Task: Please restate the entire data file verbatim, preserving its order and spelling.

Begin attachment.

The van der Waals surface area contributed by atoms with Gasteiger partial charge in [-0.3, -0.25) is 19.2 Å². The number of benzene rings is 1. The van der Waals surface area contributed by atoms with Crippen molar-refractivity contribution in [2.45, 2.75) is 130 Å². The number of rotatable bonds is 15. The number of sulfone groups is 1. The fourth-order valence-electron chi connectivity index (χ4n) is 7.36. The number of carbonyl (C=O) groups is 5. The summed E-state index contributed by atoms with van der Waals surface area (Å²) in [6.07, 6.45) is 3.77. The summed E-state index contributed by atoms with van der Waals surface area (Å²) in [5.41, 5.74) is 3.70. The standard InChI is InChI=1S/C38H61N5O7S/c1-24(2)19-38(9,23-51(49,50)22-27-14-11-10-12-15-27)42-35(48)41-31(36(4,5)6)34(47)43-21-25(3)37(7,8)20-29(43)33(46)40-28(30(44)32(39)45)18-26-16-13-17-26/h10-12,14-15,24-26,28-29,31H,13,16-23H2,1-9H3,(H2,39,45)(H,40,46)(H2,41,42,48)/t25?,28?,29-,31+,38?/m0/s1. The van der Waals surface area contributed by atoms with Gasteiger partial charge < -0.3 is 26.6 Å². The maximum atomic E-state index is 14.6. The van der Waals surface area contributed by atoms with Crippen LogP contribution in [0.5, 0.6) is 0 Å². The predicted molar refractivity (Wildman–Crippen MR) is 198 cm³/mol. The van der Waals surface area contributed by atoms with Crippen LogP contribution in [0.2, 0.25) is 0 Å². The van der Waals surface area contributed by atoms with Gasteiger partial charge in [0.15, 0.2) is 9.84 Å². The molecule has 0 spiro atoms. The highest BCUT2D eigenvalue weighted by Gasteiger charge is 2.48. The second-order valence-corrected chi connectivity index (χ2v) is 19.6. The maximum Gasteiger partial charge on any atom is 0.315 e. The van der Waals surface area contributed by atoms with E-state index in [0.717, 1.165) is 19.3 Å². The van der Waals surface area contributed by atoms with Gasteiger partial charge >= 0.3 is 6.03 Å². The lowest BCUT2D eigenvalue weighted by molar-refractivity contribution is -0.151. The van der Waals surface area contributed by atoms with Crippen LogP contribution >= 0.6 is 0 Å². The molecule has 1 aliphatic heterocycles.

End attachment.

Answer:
The van der Waals surface area contributed by atoms with Gasteiger partial charge in [-0.3, -0.25) is 19.2 Å². The number of benzene rings is 1. The van der Waals surface area contributed by atoms with Crippen molar-refractivity contribution in [2.45, 2.75) is 130 Å². The number of rotatable bonds is 15. The number of sulfone groups is 1. The fourth-order valence-electron chi connectivity index (χ4n) is 7.36. The number of carbonyl (C=O) groups is 5. The summed E-state index contributed by atoms with van der Waals surface area (Å²) in [6.07, 6.45) is 3.77. The summed E-state index contributed by atoms with van der Waals surface area (Å²) in [5.41, 5.74) is 3.70. The standard InChI is InChI=1S/C38H61N5O7S/c1-24(2)19-38(9,23-51(49,50)22-27-14-11-10-12-15-27)42-35(48)41-31(36(4,5)6)34(47)43-21-25(3)37(7,8)20-29(43)33(46)40-28(30(44)32(39)45)18-26-16-13-17-26/h10-12,14-15,24-26,28-29,31H,13,16-23H2,1-9H3,(H2,39,45)(H,40,46)(H2,41,42,48)/t25?,28?,29-,31+,38?/m0/s1. The van der Waals surface area contributed by atoms with Gasteiger partial charge < -0.3 is 26.6 Å². The maximum atomic E-state index is 14.6. The van der Waals surface area contributed by atoms with Crippen LogP contribution in [0.5, 0.6) is 0 Å². The predicted molar refractivity (Wildman–Crippen MR) is 198 cm³/mol. The van der Waals surface area contributed by atoms with Crippen LogP contribution in [0.2, 0.25) is 0 Å². The van der Waals surface area contributed by atoms with Gasteiger partial charge in [0.15, 0.2) is 9.84 Å². The molecule has 0 spiro atoms. The highest BCUT2D eigenvalue weighted by Gasteiger charge is 2.48. The second-order valence-corrected chi connectivity index (χ2v) is 19.6. The maximum Gasteiger partial charge on any atom is 0.315 e. The van der Waals surface area contributed by atoms with E-state index in [0.717, 1.165) is 19.3 Å². The van der Waals surface area contributed by atoms with Gasteiger partial charge >= 0.3 is 6.03 Å². The lowest BCUT2D eigenvalue weighted by molar-refractivity contribution is -0.151. The van der Waals surface area contributed by atoms with Crippen LogP contribution >= 0.6 is 0 Å². The molecule has 1 aliphatic heterocycles.